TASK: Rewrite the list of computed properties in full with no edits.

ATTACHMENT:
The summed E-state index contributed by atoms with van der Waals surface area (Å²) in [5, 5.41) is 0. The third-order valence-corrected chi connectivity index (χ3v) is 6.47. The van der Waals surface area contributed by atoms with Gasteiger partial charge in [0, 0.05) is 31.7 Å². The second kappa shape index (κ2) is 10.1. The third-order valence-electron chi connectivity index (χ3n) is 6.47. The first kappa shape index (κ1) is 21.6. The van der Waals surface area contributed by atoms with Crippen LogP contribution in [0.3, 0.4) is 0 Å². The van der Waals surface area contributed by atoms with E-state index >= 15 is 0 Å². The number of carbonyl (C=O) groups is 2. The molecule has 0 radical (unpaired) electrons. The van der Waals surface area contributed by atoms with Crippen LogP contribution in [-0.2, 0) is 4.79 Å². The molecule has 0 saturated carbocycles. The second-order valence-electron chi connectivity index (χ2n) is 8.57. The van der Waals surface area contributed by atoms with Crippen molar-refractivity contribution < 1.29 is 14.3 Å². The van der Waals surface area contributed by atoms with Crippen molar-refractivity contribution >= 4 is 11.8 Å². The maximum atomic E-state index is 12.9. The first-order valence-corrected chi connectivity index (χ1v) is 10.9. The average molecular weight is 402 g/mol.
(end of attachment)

The summed E-state index contributed by atoms with van der Waals surface area (Å²) in [5, 5.41) is 0. The third-order valence-corrected chi connectivity index (χ3v) is 6.47. The van der Waals surface area contributed by atoms with Gasteiger partial charge in [0, 0.05) is 31.7 Å². The second kappa shape index (κ2) is 10.1. The third-order valence-electron chi connectivity index (χ3n) is 6.47. The first kappa shape index (κ1) is 21.6. The van der Waals surface area contributed by atoms with Crippen LogP contribution in [0.3, 0.4) is 0 Å². The van der Waals surface area contributed by atoms with E-state index >= 15 is 0 Å². The number of carbonyl (C=O) groups is 2. The molecule has 0 radical (unpaired) electrons. The van der Waals surface area contributed by atoms with Crippen LogP contribution in [-0.2, 0) is 4.79 Å². The molecule has 0 saturated carbocycles. The second-order valence-electron chi connectivity index (χ2n) is 8.57. The van der Waals surface area contributed by atoms with Crippen molar-refractivity contribution < 1.29 is 14.3 Å². The van der Waals surface area contributed by atoms with Crippen molar-refractivity contribution >= 4 is 11.8 Å². The maximum atomic E-state index is 12.9. The first-order valence-corrected chi connectivity index (χ1v) is 10.9. The average molecular weight is 402 g/mol.